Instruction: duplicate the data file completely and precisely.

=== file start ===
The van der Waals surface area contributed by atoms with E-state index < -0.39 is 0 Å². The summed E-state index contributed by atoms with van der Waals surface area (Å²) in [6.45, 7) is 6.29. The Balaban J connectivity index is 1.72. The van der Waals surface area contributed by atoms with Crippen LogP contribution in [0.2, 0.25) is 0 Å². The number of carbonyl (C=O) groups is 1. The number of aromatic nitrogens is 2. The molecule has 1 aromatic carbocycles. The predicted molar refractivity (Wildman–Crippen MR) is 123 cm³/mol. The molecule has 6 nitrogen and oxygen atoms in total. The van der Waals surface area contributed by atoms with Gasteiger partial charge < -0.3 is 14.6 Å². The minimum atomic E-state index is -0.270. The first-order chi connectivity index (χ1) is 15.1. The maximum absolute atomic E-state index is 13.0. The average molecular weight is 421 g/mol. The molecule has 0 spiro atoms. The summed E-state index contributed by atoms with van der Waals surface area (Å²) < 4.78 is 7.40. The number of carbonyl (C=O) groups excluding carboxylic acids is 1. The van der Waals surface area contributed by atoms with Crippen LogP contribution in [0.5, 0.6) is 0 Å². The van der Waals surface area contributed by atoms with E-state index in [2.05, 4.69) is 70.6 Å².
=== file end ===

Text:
The van der Waals surface area contributed by atoms with E-state index < -0.39 is 0 Å². The summed E-state index contributed by atoms with van der Waals surface area (Å²) in [6.45, 7) is 6.29. The Balaban J connectivity index is 1.72. The van der Waals surface area contributed by atoms with Crippen LogP contribution in [0.2, 0.25) is 0 Å². The number of carbonyl (C=O) groups is 1. The number of aromatic nitrogens is 2. The molecule has 1 aromatic carbocycles. The predicted molar refractivity (Wildman–Crippen MR) is 123 cm³/mol. The molecule has 6 nitrogen and oxygen atoms in total. The van der Waals surface area contributed by atoms with Gasteiger partial charge < -0.3 is 14.6 Å². The minimum atomic E-state index is -0.270. The first-order chi connectivity index (χ1) is 15.1. The maximum absolute atomic E-state index is 13.0. The average molecular weight is 421 g/mol. The molecule has 0 spiro atoms. The summed E-state index contributed by atoms with van der Waals surface area (Å²) < 4.78 is 7.40. The number of carbonyl (C=O) groups excluding carboxylic acids is 1. The van der Waals surface area contributed by atoms with Crippen LogP contribution in [0.5, 0.6) is 0 Å². The van der Waals surface area contributed by atoms with E-state index in [2.05, 4.69) is 70.6 Å².